Yahoo! Inc. investor Third Point LLC escalated pressure for management change at the Web portal, urging directors to immediately replace Chief Executive Officer Scott Thompson over his misrepresented academic credentials.
Chief Financial Officer Tim Morse or Ross Levinsohn, head of global media, should become interim chief, Third Point CEO Daniel Loeb said in a letter to the company’s board today. Loeb also demanded his slate of directors be added to the board right away, and said one of his representatives, Michael Wolf, should chair the search committee for a permanent CEO.
Loeb’s fresh entreaties come a day after Yahoo director Patti Hart said she would step down amid questions about her role in hiring Thompson, who the company inaccurately said had a computer science degree. Third Point called for Thompson’s removal last week, and Yahoo’s board yesterday said it was setting up a special committee to review the matter.
“Third Point has over $1 billion invested in Yahoo, and we take no joy in witnessing this carnage,” said Loeb, whose fund has $9 billion in assets. “This board’s unchecked value destruction must stop once and for all.”
The fallout marks a setback for Thompson, who joined from EBay Inc. in January and is attempting to revive Yahoo’s growth. He replaced Carol Bartz, who was dismissed in September amid falling sales and market-share losses to Google Inc. and Facebook Inc.
“He’s used the thing that’s come up with Scott as kind of the pawn of the chess match,” said Martin Pyykkonen, an analyst at Wedge Partners Corp. in Greenwood Village, Colorado, in an interview referring to Loeb. “The facts are embarrassing. There’s no question about that.”
Yahoo declined 0.4 percent to $15.30 at the close in New York. The stock has dropped 5.1 percent this year.
“This was a flawed process,” said Colin Gillis, an analyst at BGC Partners in New York who has a hold rating on the stock and doesn’t own it. “What’s happening is that Third Point’s case -- that the board is not functioning effectively -- has been strengthened.”
Sunnyvale, California-based Yahoo said yesterday it formed a committee of three recently appointed independent board members to review Thompson’s academic credentials and the vetting process that preceded his selection as CEO.
Dana Lengkeek, spokeswoman for Yahoo, referred to yesterday’s committee announcement when asked for comment on today’s letter from Loeb.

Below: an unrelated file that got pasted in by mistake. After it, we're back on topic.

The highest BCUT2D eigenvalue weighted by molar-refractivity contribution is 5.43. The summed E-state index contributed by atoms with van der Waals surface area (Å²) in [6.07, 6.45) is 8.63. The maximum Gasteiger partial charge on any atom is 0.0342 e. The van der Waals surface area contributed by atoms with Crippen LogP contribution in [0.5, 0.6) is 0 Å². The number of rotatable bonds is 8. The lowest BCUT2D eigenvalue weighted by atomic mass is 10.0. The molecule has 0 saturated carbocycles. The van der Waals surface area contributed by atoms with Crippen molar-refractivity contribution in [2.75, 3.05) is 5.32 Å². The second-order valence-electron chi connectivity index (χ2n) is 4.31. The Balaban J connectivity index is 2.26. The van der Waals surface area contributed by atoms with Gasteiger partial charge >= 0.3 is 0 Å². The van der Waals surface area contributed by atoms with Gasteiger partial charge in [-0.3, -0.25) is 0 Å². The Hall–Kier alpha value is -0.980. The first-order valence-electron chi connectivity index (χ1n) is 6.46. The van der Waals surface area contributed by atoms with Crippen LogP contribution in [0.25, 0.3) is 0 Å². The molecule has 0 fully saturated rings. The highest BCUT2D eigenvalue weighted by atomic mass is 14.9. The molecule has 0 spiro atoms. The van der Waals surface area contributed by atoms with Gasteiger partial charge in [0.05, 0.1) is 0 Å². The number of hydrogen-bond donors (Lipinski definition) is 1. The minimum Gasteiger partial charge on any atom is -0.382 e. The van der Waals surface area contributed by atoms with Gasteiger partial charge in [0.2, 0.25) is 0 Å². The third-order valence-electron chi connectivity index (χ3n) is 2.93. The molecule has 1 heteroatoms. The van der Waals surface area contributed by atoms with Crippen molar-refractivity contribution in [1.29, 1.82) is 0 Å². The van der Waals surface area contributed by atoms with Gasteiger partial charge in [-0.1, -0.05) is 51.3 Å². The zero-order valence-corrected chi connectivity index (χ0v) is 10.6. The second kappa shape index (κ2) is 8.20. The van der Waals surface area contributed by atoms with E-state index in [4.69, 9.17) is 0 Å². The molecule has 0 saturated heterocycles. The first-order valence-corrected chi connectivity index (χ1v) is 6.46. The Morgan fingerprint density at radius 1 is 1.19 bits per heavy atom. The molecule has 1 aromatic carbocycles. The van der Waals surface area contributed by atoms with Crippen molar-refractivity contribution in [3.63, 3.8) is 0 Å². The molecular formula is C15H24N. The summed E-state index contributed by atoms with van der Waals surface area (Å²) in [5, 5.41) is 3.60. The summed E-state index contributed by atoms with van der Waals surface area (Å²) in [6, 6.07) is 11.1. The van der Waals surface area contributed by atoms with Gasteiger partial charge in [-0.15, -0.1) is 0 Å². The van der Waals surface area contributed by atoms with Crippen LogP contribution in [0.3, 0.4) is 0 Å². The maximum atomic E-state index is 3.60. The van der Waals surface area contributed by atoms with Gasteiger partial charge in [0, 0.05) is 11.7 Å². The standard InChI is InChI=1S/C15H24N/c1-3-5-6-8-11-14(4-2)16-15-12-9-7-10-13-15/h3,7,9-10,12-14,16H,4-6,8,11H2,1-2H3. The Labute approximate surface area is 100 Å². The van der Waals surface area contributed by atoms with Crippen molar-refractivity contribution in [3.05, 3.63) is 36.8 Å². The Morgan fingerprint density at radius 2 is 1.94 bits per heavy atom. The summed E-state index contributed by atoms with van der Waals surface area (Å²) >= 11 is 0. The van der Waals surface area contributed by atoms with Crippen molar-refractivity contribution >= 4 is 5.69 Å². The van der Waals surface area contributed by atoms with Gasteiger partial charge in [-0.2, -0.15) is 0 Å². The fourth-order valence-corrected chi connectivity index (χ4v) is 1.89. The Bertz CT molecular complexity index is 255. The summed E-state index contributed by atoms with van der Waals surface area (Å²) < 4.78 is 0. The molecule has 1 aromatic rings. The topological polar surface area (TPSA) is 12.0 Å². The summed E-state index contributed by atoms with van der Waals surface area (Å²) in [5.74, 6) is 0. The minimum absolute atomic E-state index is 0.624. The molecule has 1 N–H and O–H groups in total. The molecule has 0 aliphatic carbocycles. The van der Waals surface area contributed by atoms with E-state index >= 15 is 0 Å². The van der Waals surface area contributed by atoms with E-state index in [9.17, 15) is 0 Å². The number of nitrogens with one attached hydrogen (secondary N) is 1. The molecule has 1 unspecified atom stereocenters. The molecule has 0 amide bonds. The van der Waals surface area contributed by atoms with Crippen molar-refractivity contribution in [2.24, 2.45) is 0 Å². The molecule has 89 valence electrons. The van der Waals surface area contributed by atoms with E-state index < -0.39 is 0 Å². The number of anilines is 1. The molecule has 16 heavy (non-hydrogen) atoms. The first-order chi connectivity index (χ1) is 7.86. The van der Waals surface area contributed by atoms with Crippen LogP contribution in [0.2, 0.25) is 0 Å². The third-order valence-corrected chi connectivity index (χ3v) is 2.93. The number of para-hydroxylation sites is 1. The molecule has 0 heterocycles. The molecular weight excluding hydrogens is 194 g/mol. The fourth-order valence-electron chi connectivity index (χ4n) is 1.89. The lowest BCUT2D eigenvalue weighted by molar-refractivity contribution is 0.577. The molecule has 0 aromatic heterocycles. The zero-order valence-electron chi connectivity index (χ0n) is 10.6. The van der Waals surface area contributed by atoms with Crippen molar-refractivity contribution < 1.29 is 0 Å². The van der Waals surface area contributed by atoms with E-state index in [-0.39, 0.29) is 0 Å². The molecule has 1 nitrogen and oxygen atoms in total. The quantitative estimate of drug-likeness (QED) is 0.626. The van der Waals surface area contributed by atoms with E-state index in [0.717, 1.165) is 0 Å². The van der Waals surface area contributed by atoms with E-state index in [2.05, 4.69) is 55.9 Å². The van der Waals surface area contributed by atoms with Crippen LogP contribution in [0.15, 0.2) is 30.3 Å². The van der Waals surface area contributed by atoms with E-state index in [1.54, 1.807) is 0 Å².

In a statement yesterday confirming Hart’s planned exit as a director, the Yahoo board said, “we thank Patti for her years of service and wish her all the best.”
The review committee’s chairman is Alfred Amoroso, who joined in February. The other directors on the panel are John Hayes and Thomas McInerney, who both joined in April. The committee has also retained Terry Bird as independent counsel.
The biography for Thompson listed a bachelor’s degree in computer science from Stonehill College in Easton, Massachusetts, a credential that wasn’t offered until four years after he graduated, Third Point said last week.
Yahoo’s board said last week that it would review the matter and “make an appropriate disclosure to shareholders.” The company had earlier called the discrepancy an “inadvertent error” and said it “in no way alters that fact that Mr. Thompson is a highly qualified executive with a successful track record leading large consumer technology companies.”
Loeb also said Hart inflated her degree. Hart is listed in filings as holding a “bachelor’s degree in marketing and economics” from Illinois State University, Loeb said last week. “However, we understand that Ms. Hart’s degree is in business administration. She received a degree in neither marketing nor economics.”
Yahoo said in its response at the time that “Patti Hart holds a bachelor of science degree in business administration with specialties in marketing and economics from Illinois State University.”
Jay Groves, a spokesman for Illinois State, last week corroborated the business administration degree, saying Hart graduated in 1978 with a concentration in economics and marketing.
In a statement yesterday, Hart cited her duties as CEO of International Game Technology as the reason she won’t seek re-election to Yahoo’s board. Philip Satre, chairman of International Game Technology, said that after a review, the company’s directors found “no material inconsistencies” in Hart’s academic credentials.
“We will closely monitor future developments at Yahoo and their impact on Patti’s responsibilities to IGT,” Satre said.